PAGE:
Power to the people
This article is from a previous Equinox magazine, which you can view in full here.
A company owned by the people who work for it? Equinox explores this way of managing a business by talking to the person who wrote the book on this, expert Chris Budd.
An Employee Ownership Trust (EOT), allows business owners to hand over ownership to their employees and enable fairer distribution of profits (though the original owner still receives an income from this).
So how does this work? In a nutshell, a company first establishes an EOT and is then independently valued. The owner sells their shares to the EOT, which pays for the shares from reserves and out of future profit.
Once the payments for the shares have been completed, the net profit is available for the employees. Now they have a greater stake in the company via the EOT, employees will be more engaged with the company’s outlook and more committed to helping create a profitable and sustainable business for the future. There are also tax benefits (according to current laws which are subject to change) and these are that employees can receive up to £3,600 each tax year from an EOT free from income tax – though not national insurance – and no income, inheritance or capital gains tax liabilities can arise from selling a controlling interest to an EOT.
There is an argument this can help drive business performance and innovation, while also allowing the (previous) owner of the business to continue profiting from it. What’s more, the owner who has sold the business can do so without the pain of selling it to a competitor or to a larger firm that will simply swallow it up (and with it, all of its character). This is what drove Chris Budd to adopt the EOT structure.
Chris is a financial adviser who until recently headed up his own business, Ovation Finance. Chris didn’t know how he was going to handle his business’s succession and then came across the EOT phenomenon which – after a bit of research and due diligence – he fully embraced. Now Chris still receives an income via the EOT but is free to work on his new business – The Eternal Business Consultancy – and has even written a book about it (‘The Eternal Business’). To find out more, Equinox sat down with Chris to find out what struck him about this structure.
“The most important thing about an EOT is that it’s not simply about an ownership structure,” says Chris. “It is about creating a sustainable business. I recently set up as a business consultant and many people ask about tax benefits of an EOT but that is not what this is about. Pursuing an EOT is part of a long-term plan.”
The EOT allowed Chris to walk away from Ovation Finance, leaving it in the hands of his former employees who are now owners. Proud of what he had built, he was glad he didn’t have to sell to a competitor or a consolidator. However, while the actual establishment of an EOT doesn’t take long, preparing a business for the process can take years. Chris says “The owners need to make themselves the least important people in the business. They cannot walk away if they still need to run the business!”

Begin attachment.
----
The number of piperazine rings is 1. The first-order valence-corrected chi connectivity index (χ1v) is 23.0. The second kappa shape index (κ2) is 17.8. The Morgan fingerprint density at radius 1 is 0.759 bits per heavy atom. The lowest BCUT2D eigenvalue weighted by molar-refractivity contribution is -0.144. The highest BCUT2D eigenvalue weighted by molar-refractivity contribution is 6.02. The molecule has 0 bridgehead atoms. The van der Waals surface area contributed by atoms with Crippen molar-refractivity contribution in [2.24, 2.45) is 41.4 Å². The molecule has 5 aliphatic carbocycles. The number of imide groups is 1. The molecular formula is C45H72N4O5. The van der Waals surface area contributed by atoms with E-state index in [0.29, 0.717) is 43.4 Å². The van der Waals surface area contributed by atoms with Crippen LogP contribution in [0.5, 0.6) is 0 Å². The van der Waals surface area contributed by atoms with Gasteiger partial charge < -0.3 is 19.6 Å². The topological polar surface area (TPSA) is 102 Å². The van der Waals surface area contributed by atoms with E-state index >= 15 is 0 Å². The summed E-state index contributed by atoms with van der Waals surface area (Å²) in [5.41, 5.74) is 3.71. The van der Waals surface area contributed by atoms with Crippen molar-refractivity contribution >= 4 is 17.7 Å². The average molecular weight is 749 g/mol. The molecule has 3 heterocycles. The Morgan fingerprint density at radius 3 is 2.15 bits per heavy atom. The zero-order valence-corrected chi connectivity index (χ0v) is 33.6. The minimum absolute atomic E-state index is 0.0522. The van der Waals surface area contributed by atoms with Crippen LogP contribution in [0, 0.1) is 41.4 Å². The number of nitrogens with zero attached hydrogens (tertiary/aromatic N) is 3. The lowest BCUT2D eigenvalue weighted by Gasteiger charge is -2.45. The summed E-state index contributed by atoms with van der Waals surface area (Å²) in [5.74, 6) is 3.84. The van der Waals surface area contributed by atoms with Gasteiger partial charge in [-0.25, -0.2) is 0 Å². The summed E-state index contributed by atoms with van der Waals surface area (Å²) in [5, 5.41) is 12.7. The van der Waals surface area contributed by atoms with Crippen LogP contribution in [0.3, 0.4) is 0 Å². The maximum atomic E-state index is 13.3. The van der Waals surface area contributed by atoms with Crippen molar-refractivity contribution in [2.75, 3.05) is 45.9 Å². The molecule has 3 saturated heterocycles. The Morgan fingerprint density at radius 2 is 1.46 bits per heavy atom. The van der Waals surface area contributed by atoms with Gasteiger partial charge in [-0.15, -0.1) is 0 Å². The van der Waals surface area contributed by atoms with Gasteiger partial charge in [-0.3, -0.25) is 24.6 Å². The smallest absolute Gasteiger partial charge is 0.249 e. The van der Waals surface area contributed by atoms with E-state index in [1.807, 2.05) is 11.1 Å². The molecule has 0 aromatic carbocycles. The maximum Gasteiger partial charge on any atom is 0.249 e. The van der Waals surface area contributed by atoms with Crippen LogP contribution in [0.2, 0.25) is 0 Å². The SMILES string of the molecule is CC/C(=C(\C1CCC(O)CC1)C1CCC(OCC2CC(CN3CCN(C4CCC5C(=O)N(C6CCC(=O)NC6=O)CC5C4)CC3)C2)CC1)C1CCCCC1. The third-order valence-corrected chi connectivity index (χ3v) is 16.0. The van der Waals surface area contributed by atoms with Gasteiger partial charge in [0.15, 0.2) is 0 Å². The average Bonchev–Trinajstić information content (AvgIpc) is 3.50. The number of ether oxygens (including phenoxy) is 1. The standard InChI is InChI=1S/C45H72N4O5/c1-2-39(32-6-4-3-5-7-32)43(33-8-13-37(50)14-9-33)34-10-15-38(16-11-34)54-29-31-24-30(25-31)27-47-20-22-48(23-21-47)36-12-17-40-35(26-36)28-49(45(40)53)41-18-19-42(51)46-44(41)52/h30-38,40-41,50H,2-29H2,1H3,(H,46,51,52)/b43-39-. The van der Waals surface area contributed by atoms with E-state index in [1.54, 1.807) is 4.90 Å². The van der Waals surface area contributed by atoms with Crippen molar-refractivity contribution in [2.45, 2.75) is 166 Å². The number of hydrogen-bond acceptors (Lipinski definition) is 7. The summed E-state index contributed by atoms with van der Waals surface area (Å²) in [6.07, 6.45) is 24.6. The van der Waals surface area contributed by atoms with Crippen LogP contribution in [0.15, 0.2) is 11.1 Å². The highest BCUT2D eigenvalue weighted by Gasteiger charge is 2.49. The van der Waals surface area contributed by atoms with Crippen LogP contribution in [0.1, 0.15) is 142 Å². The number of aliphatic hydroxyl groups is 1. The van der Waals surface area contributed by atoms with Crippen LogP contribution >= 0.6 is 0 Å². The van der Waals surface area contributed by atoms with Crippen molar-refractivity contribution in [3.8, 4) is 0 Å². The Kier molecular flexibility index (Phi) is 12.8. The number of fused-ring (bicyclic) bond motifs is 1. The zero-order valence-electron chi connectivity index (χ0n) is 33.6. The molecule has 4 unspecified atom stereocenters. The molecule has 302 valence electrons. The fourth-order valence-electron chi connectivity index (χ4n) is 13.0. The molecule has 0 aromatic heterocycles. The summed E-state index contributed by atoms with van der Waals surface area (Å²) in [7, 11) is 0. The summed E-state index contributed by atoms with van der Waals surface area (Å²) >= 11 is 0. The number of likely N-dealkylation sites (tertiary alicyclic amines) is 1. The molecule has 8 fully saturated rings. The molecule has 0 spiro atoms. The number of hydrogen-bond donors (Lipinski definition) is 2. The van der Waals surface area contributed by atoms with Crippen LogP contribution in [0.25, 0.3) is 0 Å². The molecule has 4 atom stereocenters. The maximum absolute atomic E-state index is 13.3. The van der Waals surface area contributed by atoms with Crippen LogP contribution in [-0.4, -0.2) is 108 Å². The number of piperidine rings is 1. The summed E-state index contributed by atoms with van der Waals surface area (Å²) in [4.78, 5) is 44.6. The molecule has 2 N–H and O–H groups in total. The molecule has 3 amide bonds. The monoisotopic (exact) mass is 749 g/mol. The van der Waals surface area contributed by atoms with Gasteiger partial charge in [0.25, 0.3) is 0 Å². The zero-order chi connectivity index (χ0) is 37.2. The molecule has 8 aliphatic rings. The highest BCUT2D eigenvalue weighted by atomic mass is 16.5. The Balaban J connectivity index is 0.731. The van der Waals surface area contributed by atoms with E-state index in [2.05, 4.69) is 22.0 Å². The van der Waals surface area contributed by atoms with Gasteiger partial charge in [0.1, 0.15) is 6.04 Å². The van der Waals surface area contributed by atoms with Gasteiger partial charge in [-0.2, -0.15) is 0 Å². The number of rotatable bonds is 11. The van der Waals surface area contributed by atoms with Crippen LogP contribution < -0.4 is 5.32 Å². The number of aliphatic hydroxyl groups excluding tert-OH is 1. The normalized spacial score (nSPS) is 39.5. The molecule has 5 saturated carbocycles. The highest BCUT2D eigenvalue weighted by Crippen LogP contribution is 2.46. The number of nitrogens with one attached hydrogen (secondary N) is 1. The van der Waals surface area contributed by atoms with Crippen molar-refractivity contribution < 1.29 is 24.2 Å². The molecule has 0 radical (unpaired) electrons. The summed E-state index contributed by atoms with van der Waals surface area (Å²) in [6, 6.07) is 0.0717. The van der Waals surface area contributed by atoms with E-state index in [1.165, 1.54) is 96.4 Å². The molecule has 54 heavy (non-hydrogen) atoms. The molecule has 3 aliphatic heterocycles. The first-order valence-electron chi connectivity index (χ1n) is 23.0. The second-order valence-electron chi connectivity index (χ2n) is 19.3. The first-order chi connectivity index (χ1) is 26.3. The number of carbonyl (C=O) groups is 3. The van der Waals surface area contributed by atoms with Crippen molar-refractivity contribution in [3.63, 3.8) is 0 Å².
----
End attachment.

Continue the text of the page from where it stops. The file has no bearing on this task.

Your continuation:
Instead, everyone in the business has to have a clear sense of purpose and be working towards the same goal so it can take time to develop employees to this degree of responsibility. More specific steps, Chris notes, can include the delegation of decision making throughout the business and the spreading of responsibilities but refraining from announcing EOT plans too early.
“It is important owners do not announce an EOT until the business is ready,” says Chris. “Keep things quiet, otherwise you’ll make an announcement that is very difficult to work back from!
“The EOT is about creating a sustainable business. Once an owner sells to an EOT, they will be paid out of future profits that are coming from a business they no longer control. If that makes you feel nervous then you haven’t done enough. That is the ultimate test for if your business is ready for the long term.”
The EOT idea is starting to gain more coverage in the press and, with growth outlooks for British business looking sluggish amid growing uncertainty, more management boards and owners could come to consider it as an option. More EOTs are being established and John Lewis is arguably the most high profile business to take it up. Chris is bullish about how far the EOT could go as an option for business owners throughout the country and the benefits it could bring on a wider scale.
“The EOT works for businesses with 10-250 employees, and there are around 280,000 of these in the UK but only 320 EOT businesses, “ says Chris. “I think this is going to take over. Employees will have a choice; work for the boss who makes the decisions and keeps all the profit or be one of the bosses, have a say and receive a share of the profit. The decision is easy! Given that employees gain fulfilment from being engaged with the company they work for, and that profit is shared amongst all employees, I genuinely think the EOT could bring about societal change.”
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